“It might be a week or even a couple of weeks where you’re on the outside looking in - and then one morning you’re on the inside and the story is your familiar. You’re intimate with the subject matter at that point and it’s a complete shift; you’re now working inside the thing. That’s a great feeling, but it’s only time that gives you that change. That for me is where the excitement is, because then the unexpected happens."

Kennedy Warne, 59, started in publishing in 1980 at the newly launched Hauraki Herald newspaper in Thames. After stints in advertising and PR, he co-founded New Zealand Geographic in 1988 with John Woods, serving as editor for 15 years. He is now a freelance writer for New Zealand Geographic and National Geographic, and has a fortnightly spot on RNZ's Nine to Noon show, discussing adventure, the outdoors and environmental matters. His books include Let Them Eat Shrimp, a book on the world's disappearing mangrove forests, and Tuhoe: Portrait of Nation, with photographer Peter Quinn. He lives in Auckland. Here he talks about inspirations, frustrations, the importance of place in writing, how running helps his writing, and the feature writing landscape today.

Links:

That sinking feeling, New Zealand Geographic, Nov/Dec 2004

Check out more work at www.kennedywarne.com
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“On a given week, from time to time, I think well, it’s not bad for one’s career to have the occasional click in these rather terrifying media times. So children’s author one week, sure, but I’d be quite happy to do a TV [person] the next week because a) they’re of interest, b) they’re going to get shitloads of clicks.”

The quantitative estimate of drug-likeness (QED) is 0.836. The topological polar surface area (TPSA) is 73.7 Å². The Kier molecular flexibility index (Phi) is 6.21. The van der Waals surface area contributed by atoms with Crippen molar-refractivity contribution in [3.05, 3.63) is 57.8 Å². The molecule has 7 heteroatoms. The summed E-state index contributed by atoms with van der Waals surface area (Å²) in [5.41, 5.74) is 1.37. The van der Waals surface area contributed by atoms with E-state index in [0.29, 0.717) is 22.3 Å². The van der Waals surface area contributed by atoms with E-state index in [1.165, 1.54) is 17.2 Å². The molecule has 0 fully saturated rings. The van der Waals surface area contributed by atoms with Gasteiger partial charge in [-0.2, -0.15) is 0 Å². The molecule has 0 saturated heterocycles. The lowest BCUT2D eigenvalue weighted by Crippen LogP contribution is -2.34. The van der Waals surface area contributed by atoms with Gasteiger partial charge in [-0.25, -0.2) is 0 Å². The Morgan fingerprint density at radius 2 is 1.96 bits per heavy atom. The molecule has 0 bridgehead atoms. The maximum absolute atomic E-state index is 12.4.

Adam Dudding, 45, is a senior reporter for Fairfax Media. His previous jobs include Sunday Star-Times news editor, Guardian sub-editor and double-glazing salesman. He is 45, lives in Auckland with his wife and two children. Here he talks about how he finds stories, why he doesn’t tell his editors when he’s got a good one, and how he wrote his first book, My Father's Island: a Family Memoir, which will be published by Victoria University Press in November.
The babies too keen to come into this world, The Sunday Star-Times, January 2015.
Lifejacket required, The Sunday Star-Times, September 2013
Dionne smiles through breast cancer, The Sunday Star-Times, May 2014
Sex worker stands up to overbearing boss, The Sunday Star-Times, December 2014
The killing of Rosemaree Kurth, The Sunday Star-Times, September 2012
She’s hooked on storytelling, The Sunday Star-Times, October 2010
Learning to sing again after a brush with death, Sunday Star-Times, January 2016
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Anthony Byrt, 37, is an award-winning critic and journalist. He writes regularly for Metro, and also contributes to Artforum International, one of the world's leading contemporary art magazines. In 2013 he was the Critical Studies Fellow at Cranbrook Academy of Art in Michigan, and in 2015 he was New Zealand's Reviewer of the Year at the Canon Media Awards. He lives in Auckland with his wife and son. Here he tells us about his early writing days in London, his upcoming book This Model World: Travels to the Edge of Contemporary Art (published by Auckland University Press this September) and making a living as a freelance art writer. 
Follow him on Twitter: @AnthonyByrt
Stories mentioned in this podcast:
The Bad and the BeautifulThe Listener, May 2005
Deeper WaterThe Listener, May 2006
Anthony’s Art City columns for Metro
The Joy of X: Behind the Scenes at X Factor (by Greg Bruce), Metro, March 2013